That was the subject of an email that I recently received from “Prevention” magazine.
I hate this.
Not only because it perpetuates what I think is a very poor reason to lose weight, but because I buy into it at least a little. I am tempted to think that a size smaller would be better than what I am now, even though I know that smaller than I am not is probably not healthier.
If it were just this one little email, I would probably have laughed. But the email is a symptom of a pervasive attitude in our society.Â What woman, even a healthy weight, doesn’t at least wonder after reading and hearing and seeing examples of the message: DO I need to lose a dress size? Am I good enough? When will I be good enough?
Why is fitting into a smaller pair of jeans not a good reason to lose weight? Because it ties into outward appearance, and there are two good reasons why this is a bad motivation.
1. It is temporary.
It is very likely that your motivation has a short term duration. You want to look good on the beach, at a wedding, a reunion, etc. Or you want to impress or show up someone. Once those goals are achieved, your motivation disappears. But even if you didn’t have such short term needs, you face another hurdle.
When you first lose noticable weight, people notice you. You get lots of compliments. But whether you keep it off or gain it back, the attention you recieved for your initial achievement fades. Why work so hard to keep it off, then? You might not actually think that, but the let down is still there andÂ thatÂ motivation to continue working hard is no longer there.
2. It is subjective.
The one constant inÂ fashion and beauty is that it is inconstant. Once upon a time, being large and pale was attractive because it meant you could afford to eat plentifully and didn’t have to stoop to outdoor labor.Â Now, those two attributes are characteristics of a lower socio-economic status. What is in fashion is what marks you as well to do – as successful. But that doesn’t always mean healthy.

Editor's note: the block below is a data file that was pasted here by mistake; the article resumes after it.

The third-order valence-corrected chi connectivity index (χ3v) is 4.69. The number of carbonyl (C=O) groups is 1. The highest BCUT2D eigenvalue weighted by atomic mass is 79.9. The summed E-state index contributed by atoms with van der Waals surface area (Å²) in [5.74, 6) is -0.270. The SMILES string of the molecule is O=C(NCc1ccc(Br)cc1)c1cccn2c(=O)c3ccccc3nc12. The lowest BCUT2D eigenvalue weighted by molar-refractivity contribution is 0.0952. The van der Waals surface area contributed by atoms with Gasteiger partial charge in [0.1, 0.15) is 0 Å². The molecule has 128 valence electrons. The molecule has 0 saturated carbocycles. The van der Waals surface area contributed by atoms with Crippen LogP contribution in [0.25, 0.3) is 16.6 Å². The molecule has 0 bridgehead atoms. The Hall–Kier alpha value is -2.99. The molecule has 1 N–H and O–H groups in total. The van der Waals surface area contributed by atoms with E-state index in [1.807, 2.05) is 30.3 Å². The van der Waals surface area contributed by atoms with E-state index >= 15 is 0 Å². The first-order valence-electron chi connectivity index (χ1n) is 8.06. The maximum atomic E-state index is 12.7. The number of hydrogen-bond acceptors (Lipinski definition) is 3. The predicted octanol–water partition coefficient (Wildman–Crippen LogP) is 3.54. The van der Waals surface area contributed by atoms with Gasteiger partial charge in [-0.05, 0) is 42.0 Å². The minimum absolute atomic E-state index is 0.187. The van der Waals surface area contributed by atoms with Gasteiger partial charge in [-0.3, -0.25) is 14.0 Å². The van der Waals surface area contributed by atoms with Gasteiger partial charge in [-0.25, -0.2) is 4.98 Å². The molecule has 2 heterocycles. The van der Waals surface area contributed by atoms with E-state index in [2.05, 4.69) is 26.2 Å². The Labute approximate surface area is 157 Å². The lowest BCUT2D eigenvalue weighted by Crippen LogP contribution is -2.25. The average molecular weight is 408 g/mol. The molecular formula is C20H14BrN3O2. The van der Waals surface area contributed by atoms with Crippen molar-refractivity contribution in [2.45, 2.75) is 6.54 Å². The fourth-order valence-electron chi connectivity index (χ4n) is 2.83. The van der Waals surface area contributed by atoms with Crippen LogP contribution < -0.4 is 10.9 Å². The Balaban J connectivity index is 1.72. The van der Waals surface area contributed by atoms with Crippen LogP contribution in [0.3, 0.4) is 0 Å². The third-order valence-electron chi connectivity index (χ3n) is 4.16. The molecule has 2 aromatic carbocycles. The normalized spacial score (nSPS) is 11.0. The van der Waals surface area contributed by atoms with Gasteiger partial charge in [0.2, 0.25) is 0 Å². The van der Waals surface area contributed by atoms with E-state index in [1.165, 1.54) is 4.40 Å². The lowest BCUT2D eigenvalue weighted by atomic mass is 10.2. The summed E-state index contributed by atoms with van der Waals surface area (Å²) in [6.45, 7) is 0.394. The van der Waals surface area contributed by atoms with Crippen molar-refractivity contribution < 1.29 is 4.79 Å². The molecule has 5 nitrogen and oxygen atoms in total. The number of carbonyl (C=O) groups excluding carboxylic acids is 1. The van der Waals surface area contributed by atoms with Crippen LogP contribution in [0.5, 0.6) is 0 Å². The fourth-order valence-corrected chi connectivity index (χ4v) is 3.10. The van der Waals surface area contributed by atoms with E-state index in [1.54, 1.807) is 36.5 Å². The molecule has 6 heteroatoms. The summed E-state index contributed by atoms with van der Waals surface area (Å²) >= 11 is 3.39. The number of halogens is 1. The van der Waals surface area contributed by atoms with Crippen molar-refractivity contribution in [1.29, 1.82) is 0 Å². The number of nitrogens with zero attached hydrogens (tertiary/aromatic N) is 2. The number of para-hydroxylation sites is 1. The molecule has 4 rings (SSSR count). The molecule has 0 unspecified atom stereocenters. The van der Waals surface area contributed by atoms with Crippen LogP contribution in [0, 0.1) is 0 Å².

What weight you or others think you look good at, and what weight is healthy may not be the same. You certainly can’t rely on dress or pant sizes to accurately portray your health â€“ those change all the time. I literally have a size 10 pair of pants and a size 4 pair of pants that both fit me well.
While it is good to look your best, it is not good to base your health decisions on how you look and it is especially poor judgment to base them on a subjective, non-specific, and non-individualized suggestion coming from someone who could stand to profit from the poor body image they encourage by telling you that you can lose a dress size by some holiday.
But if those are not good reasons, then why should you lose weight?
Maybe you shouldn’t. Really. There is an ideal weight range for you, and if you are there, congratulations! Nothing anyone else says about your weight matters.
If you are overweight enough that it effects your health, you need toÂ lose weight to feel good on the inside, and I’m not just talking self esteem here. You need toÂ be strong, calm in the face of stress, have endurance, have low blood pressure, and low cholesterol. Those count much more than your dress size or what the the media says you should look like.
In short, who cares about what you look like on July 4th? You have the rest of your life and you owe it to yourself to be in the best health possible for you – to be fit, strong, and ready to take on anything.